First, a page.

As intermittent renewables increase their share of electricity generation, coal-fired units are being called upon to operate in cycling modes more frequently, as opposed to the baseload mode for which many were designed. More frequent and severe cycling can exacerbate damage through a variety of mechanisms.
In this study, different modes of cyclic operation of coal-fired plants and strategies for managing the negative impacts are identified. Options include new operating practices, use of advanced materials, suitable design features, power plant preservation during standby and installation of improved control systems. Such measures can improve unit heat rates and reduce the number of forced outages in existing fossil fuel-fired plants as well as new builds.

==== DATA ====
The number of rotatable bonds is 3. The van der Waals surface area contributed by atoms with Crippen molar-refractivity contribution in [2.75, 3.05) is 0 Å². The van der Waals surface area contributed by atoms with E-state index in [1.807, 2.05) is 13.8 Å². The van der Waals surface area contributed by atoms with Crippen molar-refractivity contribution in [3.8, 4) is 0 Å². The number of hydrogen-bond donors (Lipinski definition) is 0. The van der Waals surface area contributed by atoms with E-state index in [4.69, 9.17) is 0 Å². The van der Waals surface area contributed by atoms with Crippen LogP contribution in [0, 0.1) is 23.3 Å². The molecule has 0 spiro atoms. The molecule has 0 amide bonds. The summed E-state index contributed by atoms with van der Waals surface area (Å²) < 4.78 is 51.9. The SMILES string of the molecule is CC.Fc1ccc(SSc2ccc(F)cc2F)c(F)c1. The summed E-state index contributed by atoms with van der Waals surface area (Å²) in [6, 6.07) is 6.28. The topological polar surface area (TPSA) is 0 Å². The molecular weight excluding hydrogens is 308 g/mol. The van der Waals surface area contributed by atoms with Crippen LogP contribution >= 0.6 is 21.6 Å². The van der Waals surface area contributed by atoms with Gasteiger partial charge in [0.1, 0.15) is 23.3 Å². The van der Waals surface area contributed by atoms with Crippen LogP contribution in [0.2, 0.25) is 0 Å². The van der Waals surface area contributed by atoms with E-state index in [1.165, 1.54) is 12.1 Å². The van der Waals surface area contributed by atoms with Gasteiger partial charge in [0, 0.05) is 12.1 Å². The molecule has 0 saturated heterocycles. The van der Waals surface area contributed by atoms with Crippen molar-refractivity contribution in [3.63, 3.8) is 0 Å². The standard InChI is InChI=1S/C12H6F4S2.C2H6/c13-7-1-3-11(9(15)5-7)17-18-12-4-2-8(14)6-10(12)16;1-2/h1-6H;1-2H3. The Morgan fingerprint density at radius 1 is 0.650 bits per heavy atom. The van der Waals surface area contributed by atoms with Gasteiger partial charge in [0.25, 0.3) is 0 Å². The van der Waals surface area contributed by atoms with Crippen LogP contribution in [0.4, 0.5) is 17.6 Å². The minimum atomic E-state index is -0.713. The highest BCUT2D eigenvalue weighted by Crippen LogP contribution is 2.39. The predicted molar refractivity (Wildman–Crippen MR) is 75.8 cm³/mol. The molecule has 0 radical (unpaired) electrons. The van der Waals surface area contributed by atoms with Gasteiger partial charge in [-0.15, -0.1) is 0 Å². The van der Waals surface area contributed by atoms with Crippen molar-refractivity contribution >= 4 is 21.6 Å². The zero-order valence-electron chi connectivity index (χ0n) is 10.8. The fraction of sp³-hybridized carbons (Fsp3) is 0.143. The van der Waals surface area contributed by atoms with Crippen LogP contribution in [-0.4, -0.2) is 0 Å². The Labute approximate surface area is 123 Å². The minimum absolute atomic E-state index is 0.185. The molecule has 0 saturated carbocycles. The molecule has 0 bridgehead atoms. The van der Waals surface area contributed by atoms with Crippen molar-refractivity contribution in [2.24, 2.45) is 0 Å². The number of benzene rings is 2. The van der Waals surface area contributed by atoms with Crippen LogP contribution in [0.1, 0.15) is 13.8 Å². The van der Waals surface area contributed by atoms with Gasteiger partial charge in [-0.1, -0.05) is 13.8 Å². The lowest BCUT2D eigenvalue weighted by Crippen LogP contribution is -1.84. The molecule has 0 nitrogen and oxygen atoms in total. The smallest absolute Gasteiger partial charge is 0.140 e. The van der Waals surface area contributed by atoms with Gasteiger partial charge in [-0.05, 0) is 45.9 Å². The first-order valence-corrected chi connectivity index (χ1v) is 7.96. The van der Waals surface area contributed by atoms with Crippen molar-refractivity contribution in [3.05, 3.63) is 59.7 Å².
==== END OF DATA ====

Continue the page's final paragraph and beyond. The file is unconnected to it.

This study also identifies potential trade-offs associated with technology selection for enhanced flexibility. Examples from Germany, India, Poland and USA are given.
Maggie’s expertise is in clean coal technologies and multi-pollutant control. Her recent work has focused on NOx control systems for high ash coal boilers, and the design and management of coal plant for unit cycling and load fluctuation. Read more >